If I say I know that in case of fire I should call the Fire Department, is that the same as saying that I call the Fire Department in case of fire? Well, yes! At least in this simple example it seems that the relationship between knowing what to do and the reasons for doing it are directly connected. But then he says that despite having reasons for doing what he does, those reasons will soon “give out”, but he will continue his actions without those motivating reasons. This only makes sense if we can agree that at times we continue to act “by rote”, or long after the initial driving force is gone. I think that is a viable assumption.
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If we look back at Section 209, we find Wittgenstein discussing the nature of understanding; specifically if our understanding goes beyond all examples. Here Wittgenstein doesn’t actually come to a definite conclusion, but he does say that he/we feel as though our understanding is broader and deeper than the examples we give. He says, “Have I got more than I give in the explanation?—But then, whence the feeling that I have got more?” From the way the sentence is worded, it’s clear that even if he can’t prove he understands more than he can explain, he feels that that is the case.
Finally, let’s go back to Section 201, which is where the discussion of rules, meanings and examples begins. The basic point Wittgenstein makes is that rules are virtually useless for determining courses of action, because every course of action can be forced to meet the rule; likewise every course of action can be forced to conflict with the rule. This is where the idea of various interpretations arises, and that leads us to Section 210, and the idea that it may be necessary to guide the questioner to the proper understanding of the meaning of the example.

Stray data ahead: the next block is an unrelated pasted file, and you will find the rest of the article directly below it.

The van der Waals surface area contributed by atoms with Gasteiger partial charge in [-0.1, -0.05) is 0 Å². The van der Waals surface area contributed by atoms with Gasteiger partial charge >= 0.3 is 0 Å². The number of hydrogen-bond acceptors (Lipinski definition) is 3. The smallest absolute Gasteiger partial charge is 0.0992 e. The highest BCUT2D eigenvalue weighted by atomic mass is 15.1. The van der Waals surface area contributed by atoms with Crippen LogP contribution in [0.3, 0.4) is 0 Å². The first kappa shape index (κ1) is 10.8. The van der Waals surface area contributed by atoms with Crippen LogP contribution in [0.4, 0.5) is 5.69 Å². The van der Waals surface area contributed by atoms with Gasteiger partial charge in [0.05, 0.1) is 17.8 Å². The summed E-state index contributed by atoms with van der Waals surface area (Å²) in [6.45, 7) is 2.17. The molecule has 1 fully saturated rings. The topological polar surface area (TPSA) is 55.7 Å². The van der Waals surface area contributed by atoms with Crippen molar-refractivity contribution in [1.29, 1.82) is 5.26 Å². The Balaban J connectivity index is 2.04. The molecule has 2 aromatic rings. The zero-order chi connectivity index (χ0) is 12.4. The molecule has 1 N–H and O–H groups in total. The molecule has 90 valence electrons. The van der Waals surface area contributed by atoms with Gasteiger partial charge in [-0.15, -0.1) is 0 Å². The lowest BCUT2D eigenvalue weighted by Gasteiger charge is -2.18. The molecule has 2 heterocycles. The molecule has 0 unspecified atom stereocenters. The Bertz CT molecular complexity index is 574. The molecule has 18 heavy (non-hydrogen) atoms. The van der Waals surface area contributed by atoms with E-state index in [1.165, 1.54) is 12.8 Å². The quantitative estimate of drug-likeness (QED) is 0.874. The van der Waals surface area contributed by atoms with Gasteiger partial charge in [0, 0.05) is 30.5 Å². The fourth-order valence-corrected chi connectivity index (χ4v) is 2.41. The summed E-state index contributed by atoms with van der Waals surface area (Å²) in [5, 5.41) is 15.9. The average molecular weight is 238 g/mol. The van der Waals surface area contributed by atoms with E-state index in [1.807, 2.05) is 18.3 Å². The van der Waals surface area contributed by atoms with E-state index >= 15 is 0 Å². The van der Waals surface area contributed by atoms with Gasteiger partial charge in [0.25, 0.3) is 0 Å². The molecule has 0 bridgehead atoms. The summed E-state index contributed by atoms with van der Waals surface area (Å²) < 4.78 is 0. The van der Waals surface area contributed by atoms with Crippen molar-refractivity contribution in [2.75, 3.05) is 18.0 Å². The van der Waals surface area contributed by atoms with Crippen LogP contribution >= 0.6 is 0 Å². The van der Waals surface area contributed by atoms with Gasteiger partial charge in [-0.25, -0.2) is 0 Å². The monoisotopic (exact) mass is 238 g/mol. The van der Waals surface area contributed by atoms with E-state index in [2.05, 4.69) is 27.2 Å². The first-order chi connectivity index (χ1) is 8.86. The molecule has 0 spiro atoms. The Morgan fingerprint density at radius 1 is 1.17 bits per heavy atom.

Section 201 is also interesting because Wittgenstein discusses interpretation; he says that we “give one interpretation after another” as explanations occur to us that are more pleasing (sensible, profound) than the one we have just given. Because we do tend to do this, it’s easy to see why a listener can get confused and need help understanding our meaning.
As Wittgenstein puts it, “What this shews is that there is a way of grasping a rule which is not an interpretation, but which is exhibited in what we call “obeying the rule” or “going against it” in actual cases. In other words, we can use actual examples of specific cases in which we have either obeyed or disobeyed the rule. These cases are not susceptible of interpretation but are matters of fact. These, too, might lead a listener to ask for clarification.
I DEFINITION “Substantial” means considerable or to a large degree — this common meaning is preferable because the word is not a term of art Arkush, 2002 (David, JD Candidate – Harvard University, “Preserving “Catalyst” Attorneys’ Fees Under the Freedom of Information Act in the Wake of Buckhannon Board and Care Home v. West Virginia Department of Health and Human Resources ...
Wittgenstein’s work is fascinating because he takes what appear to be simple concepts and reveals that they have a much deeper meaning. Here, he is defining the relationship among rules, examples, and meaning; he concludes that sometimes there is no necessity to interpret rules because they reflect facts, while at other times meanings are so varied that we use examples, and sometimes have to help others to accept the correct explanation of that example.
Wittgenstein, Ludwig. Philosophical Investigations. 3rd Ed. New York: The Macmillan Company, 1970.